Tag Archives: Buffalo Trace

Stocking the Whiskey Bar

The holidays are a time to get together with friends and family. Whether you are celebrating the joyous occasion with those close to you or enduring the extended family for the obligatory once a year visit, you probably should have some whiskey on hand. Like butter and bacon, whiskey tends to make everything better. :) Even when it’s not holiday time, if you’re a fan of the water of life you might want to have a well chosen selection at home for personal perusal or entertaining. If you’re a one brand one bottle kind of person then that’s fine. I’m not judging you but if you and/or your guests only drink one thing all the time with no exception then this article probably won’t interest you.

I’m assuming that you probably already have a bottle or two if you’re reading a whiskey blog so let’s move beyond the “if I only have one/two bottle(s)” question and talk about stocking a home whiskey bar for yourself and guests. Before we start I want to clarify that we’re talking about a whiskey bar, not a whiskey collection. A collection, whether by design or accident is a different beast entirely. Oh, and if you think you can’t collect by accident let me tell you from personal experience that it can happen very easily. I’m in the process of rectifying that transgression in my own supply so let me know if you want to stop by and “help” with that. 😉

“How many bottles should I plan on getting for a base stock in my home whiskey bar?”

It depends. If you’re just looking for bourbon or scotch then probably three well chosen bottles will get you started. If you want a nice cross section of multiple styles then I would say five to eight. It really is up to you. However, I will caution you that once you get north of 10 bottles and start heading towards 20 you starting getting into collection territory. Again, there’s nothing wrong with that but it’s a slippery slope. 😉

“How much should I plan to spend?”

You can spend as much or as little as you want. I’ll try to give you a few examples at various prices for each category. That way you can decide how much you want to spend based on personal preference and financial situation. Please note that the prices listed are for a standard U.S. 750ml bottle.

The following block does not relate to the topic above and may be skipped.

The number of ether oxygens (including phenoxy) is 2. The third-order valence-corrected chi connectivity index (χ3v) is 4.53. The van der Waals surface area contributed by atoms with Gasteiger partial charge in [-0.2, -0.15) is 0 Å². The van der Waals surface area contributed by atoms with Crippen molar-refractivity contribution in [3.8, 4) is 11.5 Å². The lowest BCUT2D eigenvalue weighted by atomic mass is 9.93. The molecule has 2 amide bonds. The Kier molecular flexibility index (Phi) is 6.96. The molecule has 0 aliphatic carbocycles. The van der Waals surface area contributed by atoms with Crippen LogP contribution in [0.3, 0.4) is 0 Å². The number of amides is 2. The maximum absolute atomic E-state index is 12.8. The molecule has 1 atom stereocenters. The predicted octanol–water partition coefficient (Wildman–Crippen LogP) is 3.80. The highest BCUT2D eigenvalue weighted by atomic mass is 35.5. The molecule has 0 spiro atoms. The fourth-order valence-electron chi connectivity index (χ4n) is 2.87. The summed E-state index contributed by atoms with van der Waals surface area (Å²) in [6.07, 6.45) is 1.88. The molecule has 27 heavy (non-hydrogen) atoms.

“Where do I begin?”

With scotch and bourbon a good framework would be to get a mixer, a classic, and a gem. Now when I say “mixer” I’m really referring to a table whiskey. You should use the same rule of thumb for mixed drinks and cocktails as you do for cooking with wine. That means that even your table whiskey should be something you wouldn’t mind drinking by itself. There are plenty of inexpensive and tasty whiskeys out there so you shouldn’t have to buy rot gut just to use as a mixer. Here are some examples.

Scotch – Johnnie Walker Black, Chivas Regal 12 Year Old, and Glenlivet 12 Year Old can all be had for around $30.

Bourbon – Old Grand Dad Bottled in Bond ($20), Buffalo Trace ($20), and Elijah Craig 12 Year Old ($22)

Your “classic” whiskey should be something that typifies the category. That $1,000 bottle of Macallan 30 Year Old may taste like heaven but when I say classic I’m thinking of a reasonably priced dram that is pleasant and displays many of the standard characteristics of scotch or bourbon. Again, here are a few examples.

Scotch – Highland Park 12 Year Old ($40), Compass Box Great King Street Blend ($40), and Cragganmore 12 Year Old ($50)

Bourbon – Old Rip Van Winkle 10 Year Old ($40), Old Forester Birthday Bourbon ($40), and Blanton’s ($50)